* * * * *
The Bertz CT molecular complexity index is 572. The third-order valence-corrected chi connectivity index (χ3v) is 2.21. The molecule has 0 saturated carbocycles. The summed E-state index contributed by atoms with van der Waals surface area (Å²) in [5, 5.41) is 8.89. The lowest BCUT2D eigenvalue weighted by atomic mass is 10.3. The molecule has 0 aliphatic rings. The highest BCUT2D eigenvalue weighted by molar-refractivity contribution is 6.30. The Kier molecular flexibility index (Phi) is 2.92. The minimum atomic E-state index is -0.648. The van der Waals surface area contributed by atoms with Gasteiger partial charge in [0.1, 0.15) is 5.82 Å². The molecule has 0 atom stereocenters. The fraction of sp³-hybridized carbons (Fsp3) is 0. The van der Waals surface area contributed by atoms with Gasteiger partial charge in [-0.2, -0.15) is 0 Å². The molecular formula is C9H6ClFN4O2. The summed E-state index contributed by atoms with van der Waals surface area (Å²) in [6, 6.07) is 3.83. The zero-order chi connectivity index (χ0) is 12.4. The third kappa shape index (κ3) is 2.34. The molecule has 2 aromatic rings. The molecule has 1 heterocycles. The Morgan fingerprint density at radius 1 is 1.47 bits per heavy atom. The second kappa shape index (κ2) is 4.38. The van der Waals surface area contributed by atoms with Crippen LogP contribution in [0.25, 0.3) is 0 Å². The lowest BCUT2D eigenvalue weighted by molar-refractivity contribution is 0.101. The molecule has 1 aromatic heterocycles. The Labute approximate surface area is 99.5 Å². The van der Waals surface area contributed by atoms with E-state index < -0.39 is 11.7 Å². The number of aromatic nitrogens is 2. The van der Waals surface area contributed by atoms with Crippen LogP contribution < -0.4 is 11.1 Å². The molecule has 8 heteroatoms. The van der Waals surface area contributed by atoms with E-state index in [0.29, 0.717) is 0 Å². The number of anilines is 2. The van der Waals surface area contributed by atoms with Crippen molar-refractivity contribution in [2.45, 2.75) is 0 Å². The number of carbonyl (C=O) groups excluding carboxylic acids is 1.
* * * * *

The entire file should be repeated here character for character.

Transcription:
The Bertz CT molecular complexity index is 572. The third-order valence-corrected chi connectivity index (χ3v) is 2.21. The molecule has 0 saturated carbocycles. The summed E-state index contributed by atoms with van der Waals surface area (Å²) in [5, 5.41) is 8.89. The lowest BCUT2D eigenvalue weighted by atomic mass is 10.3. The molecule has 0 aliphatic rings. The highest BCUT2D eigenvalue weighted by molar-refractivity contribution is 6.30. The Kier molecular flexibility index (Phi) is 2.92. The minimum atomic E-state index is -0.648. The van der Waals surface area contributed by atoms with Gasteiger partial charge in [0.1, 0.15) is 5.82 Å². The molecule has 0 atom stereocenters. The fraction of sp³-hybridized carbons (Fsp3) is 0. The van der Waals surface area contributed by atoms with Gasteiger partial charge in [-0.2, -0.15) is 0 Å². The molecular formula is C9H6ClFN4O2. The summed E-state index contributed by atoms with van der Waals surface area (Å²) in [6, 6.07) is 3.83. The zero-order chi connectivity index (χ0) is 12.4. The third kappa shape index (κ3) is 2.34. The molecule has 2 aromatic rings. The molecule has 1 heterocycles. The Morgan fingerprint density at radius 1 is 1.47 bits per heavy atom. The second kappa shape index (κ2) is 4.38. The van der Waals surface area contributed by atoms with Crippen LogP contribution in [0.25, 0.3) is 0 Å². The lowest BCUT2D eigenvalue weighted by molar-refractivity contribution is 0.101. The molecule has 1 aromatic heterocycles. The Labute approximate surface area is 99.5 Å². The van der Waals surface area contributed by atoms with E-state index < -0.39 is 11.7 Å². The number of aromatic nitrogens is 2. The van der Waals surface area contributed by atoms with Crippen LogP contribution < -0.4 is 11.1 Å². The molecule has 8 heteroatoms. The van der Waals surface area contributed by atoms with E-state index in [0.29, 0.717) is 0 Å². The number of anilines is 2. The van der Waals surface area contributed by atoms with Crippen molar-refractivity contribution in [2.45, 2.75) is 0 Å². The number of carbonyl (C=O) groups excluding carboxylic acids is 1.